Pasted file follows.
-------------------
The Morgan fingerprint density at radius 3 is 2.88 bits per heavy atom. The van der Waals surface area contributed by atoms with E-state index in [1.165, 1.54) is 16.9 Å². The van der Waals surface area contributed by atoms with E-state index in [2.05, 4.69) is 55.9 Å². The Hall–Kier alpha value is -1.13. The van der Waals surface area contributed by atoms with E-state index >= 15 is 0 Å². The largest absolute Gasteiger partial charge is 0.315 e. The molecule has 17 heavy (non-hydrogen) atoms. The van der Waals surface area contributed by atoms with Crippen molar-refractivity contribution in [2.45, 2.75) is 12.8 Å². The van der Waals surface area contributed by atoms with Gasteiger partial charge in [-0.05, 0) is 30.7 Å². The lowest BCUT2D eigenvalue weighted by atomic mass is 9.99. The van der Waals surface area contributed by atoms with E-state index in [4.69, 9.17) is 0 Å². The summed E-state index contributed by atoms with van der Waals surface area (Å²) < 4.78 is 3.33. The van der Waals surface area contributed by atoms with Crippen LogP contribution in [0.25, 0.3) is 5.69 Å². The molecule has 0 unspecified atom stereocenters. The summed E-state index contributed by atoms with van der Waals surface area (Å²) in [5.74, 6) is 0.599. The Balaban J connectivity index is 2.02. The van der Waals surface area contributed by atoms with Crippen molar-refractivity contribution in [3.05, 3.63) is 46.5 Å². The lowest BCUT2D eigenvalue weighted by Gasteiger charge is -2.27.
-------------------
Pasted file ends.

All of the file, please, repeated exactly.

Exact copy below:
The Morgan fingerprint density at radius 3 is 2.88 bits per heavy atom. The van der Waals surface area contributed by atoms with E-state index in [1.165, 1.54) is 16.9 Å². The van der Waals surface area contributed by atoms with E-state index in [2.05, 4.69) is 55.9 Å². The Hall–Kier alpha value is -1.13. The van der Waals surface area contributed by atoms with E-state index >= 15 is 0 Å². The largest absolute Gasteiger partial charge is 0.315 e. The molecule has 17 heavy (non-hydrogen) atoms. The van der Waals surface area contributed by atoms with Crippen molar-refractivity contribution in [2.45, 2.75) is 12.8 Å². The van der Waals surface area contributed by atoms with Gasteiger partial charge in [-0.05, 0) is 30.7 Å². The lowest BCUT2D eigenvalue weighted by atomic mass is 9.99. The van der Waals surface area contributed by atoms with E-state index in [4.69, 9.17) is 0 Å². The summed E-state index contributed by atoms with van der Waals surface area (Å²) < 4.78 is 3.33. The van der Waals surface area contributed by atoms with Crippen LogP contribution in [0.25, 0.3) is 5.69 Å². The molecule has 0 unspecified atom stereocenters. The summed E-state index contributed by atoms with van der Waals surface area (Å²) in [5.74, 6) is 0.599. The Balaban J connectivity index is 2.02. The van der Waals surface area contributed by atoms with Crippen molar-refractivity contribution in [3.05, 3.63) is 46.5 Å². The lowest BCUT2D eigenvalue weighted by Gasteiger charge is -2.27.